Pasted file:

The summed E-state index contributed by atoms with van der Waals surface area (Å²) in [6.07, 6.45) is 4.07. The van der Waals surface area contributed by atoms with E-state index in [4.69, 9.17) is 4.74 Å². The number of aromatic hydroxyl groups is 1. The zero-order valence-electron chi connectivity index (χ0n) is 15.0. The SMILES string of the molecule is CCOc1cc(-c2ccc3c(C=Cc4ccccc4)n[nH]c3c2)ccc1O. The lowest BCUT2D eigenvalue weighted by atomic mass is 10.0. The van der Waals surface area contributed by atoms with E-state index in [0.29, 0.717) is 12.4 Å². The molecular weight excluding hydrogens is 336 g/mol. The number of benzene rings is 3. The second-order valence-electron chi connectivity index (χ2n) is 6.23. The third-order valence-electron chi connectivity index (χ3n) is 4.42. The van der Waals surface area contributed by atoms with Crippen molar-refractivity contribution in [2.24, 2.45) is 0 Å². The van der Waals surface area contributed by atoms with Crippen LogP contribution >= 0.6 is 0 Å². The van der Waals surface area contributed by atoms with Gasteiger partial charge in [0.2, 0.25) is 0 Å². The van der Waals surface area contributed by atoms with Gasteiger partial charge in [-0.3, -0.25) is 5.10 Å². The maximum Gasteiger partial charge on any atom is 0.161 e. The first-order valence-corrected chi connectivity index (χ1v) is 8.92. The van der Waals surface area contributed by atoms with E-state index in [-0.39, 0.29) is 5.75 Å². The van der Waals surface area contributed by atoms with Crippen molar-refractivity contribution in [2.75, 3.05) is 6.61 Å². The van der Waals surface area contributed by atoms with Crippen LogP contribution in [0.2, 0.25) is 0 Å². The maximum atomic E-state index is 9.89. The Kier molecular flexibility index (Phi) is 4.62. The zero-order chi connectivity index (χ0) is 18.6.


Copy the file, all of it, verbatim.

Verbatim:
The summed E-state index contributed by atoms with van der Waals surface area (Å²) in [6.07, 6.45) is 4.07. The van der Waals surface area contributed by atoms with E-state index in [4.69, 9.17) is 4.74 Å². The number of aromatic hydroxyl groups is 1. The zero-order valence-electron chi connectivity index (χ0n) is 15.0. The SMILES string of the molecule is CCOc1cc(-c2ccc3c(C=Cc4ccccc4)n[nH]c3c2)ccc1O. The lowest BCUT2D eigenvalue weighted by atomic mass is 10.0. The van der Waals surface area contributed by atoms with E-state index in [0.29, 0.717) is 12.4 Å². The molecular weight excluding hydrogens is 336 g/mol. The number of benzene rings is 3. The second-order valence-electron chi connectivity index (χ2n) is 6.23. The third-order valence-electron chi connectivity index (χ3n) is 4.42. The van der Waals surface area contributed by atoms with Crippen molar-refractivity contribution in [2.24, 2.45) is 0 Å². The van der Waals surface area contributed by atoms with Crippen LogP contribution >= 0.6 is 0 Å². The van der Waals surface area contributed by atoms with Gasteiger partial charge in [0.2, 0.25) is 0 Å². The van der Waals surface area contributed by atoms with Gasteiger partial charge in [-0.3, -0.25) is 5.10 Å². The maximum Gasteiger partial charge on any atom is 0.161 e. The first-order valence-corrected chi connectivity index (χ1v) is 8.92. The van der Waals surface area contributed by atoms with E-state index in [-0.39, 0.29) is 5.75 Å². The van der Waals surface area contributed by atoms with Crippen molar-refractivity contribution in [2.75, 3.05) is 6.61 Å². The van der Waals surface area contributed by atoms with Crippen LogP contribution in [0.2, 0.25) is 0 Å². The maximum atomic E-state index is 9.89. The Kier molecular flexibility index (Phi) is 4.62. The zero-order chi connectivity index (χ0) is 18.6.